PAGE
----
Culture and the Urban Stage

The Nexus of Setting, Behavior, and Image in Urban Places
  • Miles Richardson
Part of the Human Behavior and Environment book series (HUBE, volume 4)


Although a product of the same impersonal, natural process that brought forth the earthworm and the eagle, the amoeba and the dinosaur, man moves about within a personal, artificial world that he himself has built. The paradox of nature’s giving birth to a supranatural creature is central to our lives, and the constant search for its meaning a characteristic of our species (Becker, 1973, 1975; Eiseley, 1969). On the one hand, we view nature ambiguously. Are we in nature, or out of it? Are the animals our brothers, or are we their keepers, indeed their masters? Is our natural body, with its noises, smells, and impulses, a part of our highest aspirations, or is it something to be covered up, kept from view, and excused when it indelicately intrudes into our conversations? Is death nature’s ultimate reality? Or can we construct a self that is tough enough to transcend this biological event? On the other hand, we find ourselves in a similar ambiguous state when we seek to relate to our fellow humans. Unhooked from many of the genetically keyed responses that form the natural, social world of other creatures, we respond to each other through the medium of arbitrary symbols. Through this medium we communicate in a way no other animal can. We can, in a literal sense, talk about our selves.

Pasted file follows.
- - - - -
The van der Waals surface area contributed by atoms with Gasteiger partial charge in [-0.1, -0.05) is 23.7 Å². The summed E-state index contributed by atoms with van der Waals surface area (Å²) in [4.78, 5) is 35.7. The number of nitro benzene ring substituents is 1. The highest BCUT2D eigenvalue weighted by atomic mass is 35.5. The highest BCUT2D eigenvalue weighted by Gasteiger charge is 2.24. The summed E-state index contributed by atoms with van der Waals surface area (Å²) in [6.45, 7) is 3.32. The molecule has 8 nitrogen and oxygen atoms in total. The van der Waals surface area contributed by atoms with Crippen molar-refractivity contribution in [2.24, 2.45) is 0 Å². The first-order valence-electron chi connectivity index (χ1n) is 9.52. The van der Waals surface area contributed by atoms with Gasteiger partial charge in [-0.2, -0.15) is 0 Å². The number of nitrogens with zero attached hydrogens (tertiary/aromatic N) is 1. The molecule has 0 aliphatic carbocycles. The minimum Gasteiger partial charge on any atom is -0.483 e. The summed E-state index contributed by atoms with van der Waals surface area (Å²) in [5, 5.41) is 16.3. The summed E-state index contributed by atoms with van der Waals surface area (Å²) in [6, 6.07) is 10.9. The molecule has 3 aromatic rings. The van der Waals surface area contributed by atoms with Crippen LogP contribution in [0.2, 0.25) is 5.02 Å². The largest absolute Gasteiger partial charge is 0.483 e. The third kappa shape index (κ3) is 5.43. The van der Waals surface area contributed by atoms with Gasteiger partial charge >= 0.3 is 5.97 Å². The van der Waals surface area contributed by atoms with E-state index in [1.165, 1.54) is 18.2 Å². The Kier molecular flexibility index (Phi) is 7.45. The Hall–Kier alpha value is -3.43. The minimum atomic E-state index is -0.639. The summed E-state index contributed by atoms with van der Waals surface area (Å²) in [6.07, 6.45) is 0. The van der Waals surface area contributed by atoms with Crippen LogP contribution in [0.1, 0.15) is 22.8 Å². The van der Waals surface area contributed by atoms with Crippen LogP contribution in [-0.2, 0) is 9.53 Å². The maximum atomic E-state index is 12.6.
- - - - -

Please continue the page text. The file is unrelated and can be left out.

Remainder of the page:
American Sociological Review Cultural Landscape Garden City Social Place Material Setting 
These keywords were added by machine and not by the authors. This process is experimental and the keywords may be updated as the learning algorithm improves.


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Copyright information

© Springer Science+Business Media New York 1980

Authors and Affiliations

  • Miles Richardson
    • 1
  1. 1.Department of Geography and AnthropologyLouisiana State UniversityBaton RougeUSA

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